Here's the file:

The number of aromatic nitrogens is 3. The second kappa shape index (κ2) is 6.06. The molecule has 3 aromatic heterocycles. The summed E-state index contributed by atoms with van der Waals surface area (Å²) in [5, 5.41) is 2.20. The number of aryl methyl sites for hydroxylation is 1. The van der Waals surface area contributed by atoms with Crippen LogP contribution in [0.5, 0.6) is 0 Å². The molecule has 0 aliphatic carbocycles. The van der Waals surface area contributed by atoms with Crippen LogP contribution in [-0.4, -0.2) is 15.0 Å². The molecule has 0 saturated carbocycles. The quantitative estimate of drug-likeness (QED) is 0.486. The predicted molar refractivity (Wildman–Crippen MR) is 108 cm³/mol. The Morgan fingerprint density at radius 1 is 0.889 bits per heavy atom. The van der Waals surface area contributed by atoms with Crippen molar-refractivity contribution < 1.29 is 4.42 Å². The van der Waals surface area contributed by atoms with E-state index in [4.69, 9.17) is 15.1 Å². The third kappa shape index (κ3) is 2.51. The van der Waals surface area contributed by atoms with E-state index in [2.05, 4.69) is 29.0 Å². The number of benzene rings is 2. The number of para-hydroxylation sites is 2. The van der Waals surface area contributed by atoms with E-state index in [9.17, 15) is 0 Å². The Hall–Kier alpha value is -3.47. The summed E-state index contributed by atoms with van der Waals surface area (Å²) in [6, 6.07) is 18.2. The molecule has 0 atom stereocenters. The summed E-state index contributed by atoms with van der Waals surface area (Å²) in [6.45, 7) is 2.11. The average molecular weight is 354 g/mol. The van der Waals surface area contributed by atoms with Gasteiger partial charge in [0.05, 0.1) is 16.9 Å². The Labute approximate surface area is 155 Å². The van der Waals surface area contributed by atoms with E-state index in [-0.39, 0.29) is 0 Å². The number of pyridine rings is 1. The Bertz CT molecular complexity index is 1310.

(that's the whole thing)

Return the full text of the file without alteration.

The number of aromatic nitrogens is 3. The second kappa shape index (κ2) is 6.06. The molecule has 3 aromatic heterocycles. The summed E-state index contributed by atoms with van der Waals surface area (Å²) in [5, 5.41) is 2.20. The number of aryl methyl sites for hydroxylation is 1. The van der Waals surface area contributed by atoms with Crippen LogP contribution in [0.5, 0.6) is 0 Å². The molecule has 0 aliphatic carbocycles. The van der Waals surface area contributed by atoms with Crippen LogP contribution in [-0.4, -0.2) is 15.0 Å². The molecule has 0 saturated carbocycles. The quantitative estimate of drug-likeness (QED) is 0.486. The predicted molar refractivity (Wildman–Crippen MR) is 108 cm³/mol. The Morgan fingerprint density at radius 1 is 0.889 bits per heavy atom. The van der Waals surface area contributed by atoms with Crippen molar-refractivity contribution < 1.29 is 4.42 Å². The van der Waals surface area contributed by atoms with E-state index in [4.69, 9.17) is 15.1 Å². The third kappa shape index (κ3) is 2.51. The van der Waals surface area contributed by atoms with E-state index in [2.05, 4.69) is 29.0 Å². The number of benzene rings is 2. The number of para-hydroxylation sites is 2. The van der Waals surface area contributed by atoms with E-state index in [9.17, 15) is 0 Å². The Hall–Kier alpha value is -3.47. The summed E-state index contributed by atoms with van der Waals surface area (Å²) in [6, 6.07) is 18.2. The molecule has 0 atom stereocenters. The summed E-state index contributed by atoms with van der Waals surface area (Å²) in [6.45, 7) is 2.11. The average molecular weight is 354 g/mol. The van der Waals surface area contributed by atoms with Gasteiger partial charge in [0.05, 0.1) is 16.9 Å². The Labute approximate surface area is 155 Å². The van der Waals surface area contributed by atoms with E-state index in [-0.39, 0.29) is 0 Å². The number of pyridine rings is 1. The Bertz CT molecular complexity index is 1310.